In Chapter 6 of Through the Looking Glass, (a source) Humpty Dumpty explains the very difficult "The Jabberwocky" to Alice. He knows every word's meaning because,
“When I use a word,’ Humpty Dumpty said in rather a scornful tone, ‘it means just what I choose it to mean — neither more nor less.’At Esquire Politics, (the great) Charlie Pierce had a mini-entry that he got from (the great) Digby:
’The question is,’ said Alice, ‘whether you can make words mean so many different things.’
’The question is,’ said Humpty Dumpty, ‘which is to be master — that’s all.”
These are insults taken from John Boehner's MyFace wall. The TEA Cozy are very unhappy with him, and they are launching truly righteous insults, like:
A friend of mine wrote wondering what such self-consuming phrases mean. The answer is one of two things: either they mean exactly what their speakers want them to mean, or they mean what another great commentator on language suggested they would mean:
'The word Fascism has now no meaning except in so far as it signifies "something not desirable." The words democracy, socialism, freedom, patriotic, realistic, justice have each of them several different meanings which cannot be reconciled with one another. In the case of a word like democracy, not only is there no agreed definition, but the attempt to make one is resisted from all sides. It is almost universally felt that when we call a country democratic we are praising it: consequently the defenders of every kind of regime claim that it is a democracy, and fear that they might have to stop using that word if it were tied down to any one meaning. Words of this kind are often used in a consciously dishonest way. That is, the person who uses them has his own private definition, but allows his hearer to think he means something quite different. . . . . Other words used in variable meanings, in most cases more or less dishonestly, are: class, totalitarian, science, progressive, reactionary, bourgeois, equality.'(bold emphasis added)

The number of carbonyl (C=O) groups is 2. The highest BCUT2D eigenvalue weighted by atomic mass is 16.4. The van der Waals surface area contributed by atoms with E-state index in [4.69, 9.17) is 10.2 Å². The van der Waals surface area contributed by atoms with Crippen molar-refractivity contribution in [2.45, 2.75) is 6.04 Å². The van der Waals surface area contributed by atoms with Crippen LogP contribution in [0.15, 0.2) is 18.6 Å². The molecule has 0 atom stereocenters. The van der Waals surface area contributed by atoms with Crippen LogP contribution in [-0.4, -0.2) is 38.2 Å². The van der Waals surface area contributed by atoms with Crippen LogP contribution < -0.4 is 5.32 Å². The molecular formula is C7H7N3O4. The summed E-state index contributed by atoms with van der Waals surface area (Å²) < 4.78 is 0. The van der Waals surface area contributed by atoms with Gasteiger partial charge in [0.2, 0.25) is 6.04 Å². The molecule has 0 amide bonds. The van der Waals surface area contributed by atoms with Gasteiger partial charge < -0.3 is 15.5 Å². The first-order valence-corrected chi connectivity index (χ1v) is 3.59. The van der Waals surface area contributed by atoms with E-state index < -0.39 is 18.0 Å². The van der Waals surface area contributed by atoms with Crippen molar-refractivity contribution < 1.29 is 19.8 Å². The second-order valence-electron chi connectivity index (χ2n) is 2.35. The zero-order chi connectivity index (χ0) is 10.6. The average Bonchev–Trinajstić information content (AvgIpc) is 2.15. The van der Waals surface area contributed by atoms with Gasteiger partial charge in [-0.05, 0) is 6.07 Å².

I could link you many places for this, but George Orwell's 1946 "Politics and the English Language" is such a cornerstone of true thinking and writing that it is available in several countries and places. I'll link to it from Mount Holyoke College.
Orwell's totalitarian took hold of language to reduce the possibilities of meaning via Newspeak, where "Newspeak was designed not to extend but to diminish the range of thought." The Newspeak totalitarian would be perfectly conformative. On the other hand, the citizen would have no meanings at all. If an intention did not fit into the words, the words were just floating about.
Obviously, we have had no totalitarians . . . or not many. . . in America. The truth that emerged in the post-Cold War is that whatever the Court and the Party need, the people outside of the palaces and boiler rooms need to know little of and understand less. Confusion is good. A language with no definitions, where Nazi Communists and Atheist Pagans coexist with conservative revolutions and religious freedom for corporations make for smooth sailing at the ALEC meeting and the fund raiser's idea session.
The meanings of the words, whatever they are, recede ever farther from the terms, and the speakers of the terms tumble, anything but tongue tied, into a stew of emotions. The words carry as much precision as a baby's first scream of pain and are as clearly directed.